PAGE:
Facing COVID-19 as a Student Physical Therapist
Like many healthcare students during the COVID-19 pandemic, my Doctor of Physical Therapy program clinical experience prior to my graduation was affected.
My first clinical experience was in outpatient orthopedics at Kaiser, Fremont. I was terminated one-and-a-half weeks shy of finishing because of the coronavirus. Thankfully, I had already completed my requirements for the rotation. My second clinical rotation was scheduled to be in acute care, at a Veteran’s Affairs hospital in Martinez, which was required for me to graduate. I completed the onboarding process, received confirmation that students were still allowed at the site, and felt grateful that I still had a clinical rotation to participate in. My classmates were all receiving notices that their clinicals had been canceled.
As my start date neared, I became increasingly nervous that I could be exposed to the coronavirus. I live at home with my family, including two younger siblings and my father who is immunocompromised. Many thoughts and anxieties raced through my mind. What if I was responsible for bringing home the virus?
Most difficult decision
During this time, in early March, there were still many unknowns about the transmission, severity, and virulence of coronavirus. As I was deciding whether I was willing to risk my health, as well as my family’s health, I was notified that my VA hospital rotation was canceled. I experienced a wave of emotions, including shock, panic, and slight relief. My directors of clinical education (DCEs), who I was in constant communication with, told me that it was a very difficult time to find alternative placements. Most facilities, especially inpatient facilities were not taking students, it was too much of a liability. Many students in the class below me were without clinical placements, but I was assured that I would be prioritized because my graduation depended on it.
A few days later, one of my DCEs found a new clinical site for me in long-term acute care at Kentfield Hospital in Marin County. I was thankful there was a site that was accepting students, but the anxiety of facing the coronavirus still prevailed. I was given an option: 1) I could follow through with this placement and graduate on time, or 2) I could wait until the coronavirus pandemic quieted down and postpone my graduation. This was one of the most difficult decisions I’ve ever had to make. Luckily, I didn’t have to make it alone. I spoke to both my DCEs, my future clinical instructor (CI) at Kentfield, family members, and friends. I explained the details of my situation and my anxieties about COVID-19.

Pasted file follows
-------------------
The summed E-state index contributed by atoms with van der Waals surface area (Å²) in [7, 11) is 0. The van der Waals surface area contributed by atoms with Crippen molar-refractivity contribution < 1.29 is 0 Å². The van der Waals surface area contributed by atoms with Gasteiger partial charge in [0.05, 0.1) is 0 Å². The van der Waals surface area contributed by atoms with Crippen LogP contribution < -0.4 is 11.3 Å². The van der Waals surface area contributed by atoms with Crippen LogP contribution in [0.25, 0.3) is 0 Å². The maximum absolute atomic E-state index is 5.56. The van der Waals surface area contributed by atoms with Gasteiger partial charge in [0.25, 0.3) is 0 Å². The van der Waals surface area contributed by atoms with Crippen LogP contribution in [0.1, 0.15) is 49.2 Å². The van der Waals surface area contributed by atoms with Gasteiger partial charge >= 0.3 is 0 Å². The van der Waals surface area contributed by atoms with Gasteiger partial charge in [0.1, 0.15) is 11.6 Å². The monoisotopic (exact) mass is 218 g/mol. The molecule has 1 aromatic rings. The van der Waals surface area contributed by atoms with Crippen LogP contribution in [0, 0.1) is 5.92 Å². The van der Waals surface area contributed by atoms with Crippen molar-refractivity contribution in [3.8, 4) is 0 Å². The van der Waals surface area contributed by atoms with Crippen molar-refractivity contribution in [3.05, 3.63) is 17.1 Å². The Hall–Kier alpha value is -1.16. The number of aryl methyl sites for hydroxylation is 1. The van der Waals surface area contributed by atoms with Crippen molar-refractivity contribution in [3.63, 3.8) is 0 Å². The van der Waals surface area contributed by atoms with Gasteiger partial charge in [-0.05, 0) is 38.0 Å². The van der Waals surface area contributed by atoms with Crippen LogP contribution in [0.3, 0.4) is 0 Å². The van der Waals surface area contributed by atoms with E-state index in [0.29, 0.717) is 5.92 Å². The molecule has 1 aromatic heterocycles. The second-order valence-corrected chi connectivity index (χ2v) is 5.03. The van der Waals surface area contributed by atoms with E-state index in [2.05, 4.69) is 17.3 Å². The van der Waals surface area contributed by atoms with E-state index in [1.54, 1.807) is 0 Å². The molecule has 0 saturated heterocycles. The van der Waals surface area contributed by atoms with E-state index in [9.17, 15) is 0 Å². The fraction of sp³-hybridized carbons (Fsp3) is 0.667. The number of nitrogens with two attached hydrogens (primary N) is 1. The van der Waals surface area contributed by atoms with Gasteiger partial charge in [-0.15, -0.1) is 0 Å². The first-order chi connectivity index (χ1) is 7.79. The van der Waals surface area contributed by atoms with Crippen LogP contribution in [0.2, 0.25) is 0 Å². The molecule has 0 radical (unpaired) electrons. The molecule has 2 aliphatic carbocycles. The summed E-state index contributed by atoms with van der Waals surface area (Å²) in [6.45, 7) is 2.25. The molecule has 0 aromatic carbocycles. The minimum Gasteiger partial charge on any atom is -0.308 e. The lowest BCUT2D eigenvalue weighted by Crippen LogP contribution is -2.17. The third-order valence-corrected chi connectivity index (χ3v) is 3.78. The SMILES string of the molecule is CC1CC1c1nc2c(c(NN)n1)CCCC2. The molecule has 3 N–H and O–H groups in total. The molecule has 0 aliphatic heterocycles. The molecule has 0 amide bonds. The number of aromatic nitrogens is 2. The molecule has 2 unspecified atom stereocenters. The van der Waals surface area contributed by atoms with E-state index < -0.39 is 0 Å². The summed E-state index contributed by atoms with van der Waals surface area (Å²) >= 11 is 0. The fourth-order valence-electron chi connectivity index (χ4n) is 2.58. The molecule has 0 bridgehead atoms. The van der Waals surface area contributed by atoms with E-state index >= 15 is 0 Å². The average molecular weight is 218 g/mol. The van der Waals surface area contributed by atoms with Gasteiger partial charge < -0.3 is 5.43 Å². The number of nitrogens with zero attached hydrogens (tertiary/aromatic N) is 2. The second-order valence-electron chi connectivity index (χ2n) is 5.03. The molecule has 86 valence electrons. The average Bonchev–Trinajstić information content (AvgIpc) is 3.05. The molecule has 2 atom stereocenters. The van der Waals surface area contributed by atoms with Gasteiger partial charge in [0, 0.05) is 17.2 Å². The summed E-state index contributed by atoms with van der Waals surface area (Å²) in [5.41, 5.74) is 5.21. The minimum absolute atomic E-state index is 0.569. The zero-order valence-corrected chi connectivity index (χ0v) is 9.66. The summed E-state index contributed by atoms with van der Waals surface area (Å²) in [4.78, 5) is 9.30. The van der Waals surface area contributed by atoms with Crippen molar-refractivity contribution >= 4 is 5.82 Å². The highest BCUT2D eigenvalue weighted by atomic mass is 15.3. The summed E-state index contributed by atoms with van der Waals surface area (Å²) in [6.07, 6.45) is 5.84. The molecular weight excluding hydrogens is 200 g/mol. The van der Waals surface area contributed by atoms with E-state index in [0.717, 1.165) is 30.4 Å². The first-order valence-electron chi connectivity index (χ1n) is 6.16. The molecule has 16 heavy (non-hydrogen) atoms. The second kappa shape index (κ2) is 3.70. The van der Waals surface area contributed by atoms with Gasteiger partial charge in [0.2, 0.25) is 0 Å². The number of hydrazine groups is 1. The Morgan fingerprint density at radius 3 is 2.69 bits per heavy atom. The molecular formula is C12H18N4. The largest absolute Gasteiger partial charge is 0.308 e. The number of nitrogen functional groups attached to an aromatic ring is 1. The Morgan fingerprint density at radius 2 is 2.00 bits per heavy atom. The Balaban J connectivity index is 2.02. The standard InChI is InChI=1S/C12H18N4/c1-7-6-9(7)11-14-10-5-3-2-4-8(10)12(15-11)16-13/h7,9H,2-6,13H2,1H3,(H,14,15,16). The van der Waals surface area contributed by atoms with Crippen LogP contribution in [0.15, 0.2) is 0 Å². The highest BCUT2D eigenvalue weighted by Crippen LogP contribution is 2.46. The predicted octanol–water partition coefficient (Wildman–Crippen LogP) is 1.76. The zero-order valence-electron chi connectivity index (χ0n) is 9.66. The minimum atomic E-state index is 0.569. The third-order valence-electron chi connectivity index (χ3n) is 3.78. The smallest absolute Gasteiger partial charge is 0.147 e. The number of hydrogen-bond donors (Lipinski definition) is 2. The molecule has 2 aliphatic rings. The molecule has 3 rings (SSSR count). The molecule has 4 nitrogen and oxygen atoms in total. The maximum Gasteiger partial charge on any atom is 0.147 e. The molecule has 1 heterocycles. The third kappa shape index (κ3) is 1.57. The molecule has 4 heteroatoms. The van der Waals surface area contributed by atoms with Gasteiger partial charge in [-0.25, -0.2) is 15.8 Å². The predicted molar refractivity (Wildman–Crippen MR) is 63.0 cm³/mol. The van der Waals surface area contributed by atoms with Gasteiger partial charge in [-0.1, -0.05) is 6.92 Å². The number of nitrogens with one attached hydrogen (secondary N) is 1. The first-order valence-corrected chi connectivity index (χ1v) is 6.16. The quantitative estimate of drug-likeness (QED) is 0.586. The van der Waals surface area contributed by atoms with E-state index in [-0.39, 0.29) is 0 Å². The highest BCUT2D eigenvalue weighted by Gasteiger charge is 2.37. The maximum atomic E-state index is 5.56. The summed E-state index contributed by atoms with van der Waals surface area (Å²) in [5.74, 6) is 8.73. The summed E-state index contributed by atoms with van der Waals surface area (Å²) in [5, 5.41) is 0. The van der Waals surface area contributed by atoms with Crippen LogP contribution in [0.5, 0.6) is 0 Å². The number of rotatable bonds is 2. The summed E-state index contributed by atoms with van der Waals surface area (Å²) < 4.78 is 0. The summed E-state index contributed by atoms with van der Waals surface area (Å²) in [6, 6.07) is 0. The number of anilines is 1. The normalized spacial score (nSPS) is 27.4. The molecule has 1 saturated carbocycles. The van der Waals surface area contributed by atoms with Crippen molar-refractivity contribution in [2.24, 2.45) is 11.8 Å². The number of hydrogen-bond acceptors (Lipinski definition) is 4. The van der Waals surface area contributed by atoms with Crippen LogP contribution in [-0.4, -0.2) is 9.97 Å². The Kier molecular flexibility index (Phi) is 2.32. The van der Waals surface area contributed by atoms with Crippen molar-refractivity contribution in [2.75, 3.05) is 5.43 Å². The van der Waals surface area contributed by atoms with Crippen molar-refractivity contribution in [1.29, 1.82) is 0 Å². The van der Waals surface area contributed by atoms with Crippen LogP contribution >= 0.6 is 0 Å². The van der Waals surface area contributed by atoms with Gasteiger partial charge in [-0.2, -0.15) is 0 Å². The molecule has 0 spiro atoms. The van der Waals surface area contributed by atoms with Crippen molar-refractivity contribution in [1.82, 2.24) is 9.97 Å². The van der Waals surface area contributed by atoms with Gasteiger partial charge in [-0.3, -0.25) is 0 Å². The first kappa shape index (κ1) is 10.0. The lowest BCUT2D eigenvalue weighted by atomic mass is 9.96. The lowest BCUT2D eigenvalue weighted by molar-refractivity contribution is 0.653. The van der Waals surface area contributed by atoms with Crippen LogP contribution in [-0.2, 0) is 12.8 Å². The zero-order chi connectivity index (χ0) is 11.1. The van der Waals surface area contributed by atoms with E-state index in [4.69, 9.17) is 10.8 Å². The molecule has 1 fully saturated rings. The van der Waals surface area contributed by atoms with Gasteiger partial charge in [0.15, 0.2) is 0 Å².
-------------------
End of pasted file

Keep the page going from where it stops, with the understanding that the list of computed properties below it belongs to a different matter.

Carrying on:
Make safety a routine
The best piece of advice that I received was from my DCE who said, “You can be in control of how you respond to this virus. You can formulate a specific routine and take extra precautions to feel safe.”
I was advised to create a routine that included: having specific hospital shoes that don’t touch anything except the hospital floor, changing out of my scrubs prior to entering my home, washing my scrubs separately and storing them outside, and social distancing from my family members. I realized that I could control the spread of this virus if I practice proper hygiene, hand washing techniques, and sanitization measures. My CI at Kentfield assured me they had plenty of personal protective equipment. Kentfield had also implemented a strict rule to wear a surgical mask at all times. With my newfound perspective, I decided to follow through with my rotation.
A few weeks into my rotation, after I warmed up to the hospital environment, my sanitization measures became routine. I realized that the anxieties I had were probably shared among all healthcare professionals, and that it was part of life as a healthcare worker. Nobody signed up to battle the coronavirus when they decided to be a healthcare worker. I felt honored to be joining into a profession that so selflessly and courageously fights for their patients. What started out as a frantic moment turned into an inspirational one and reaffirmed that joining the physical therapy profession was meant for me.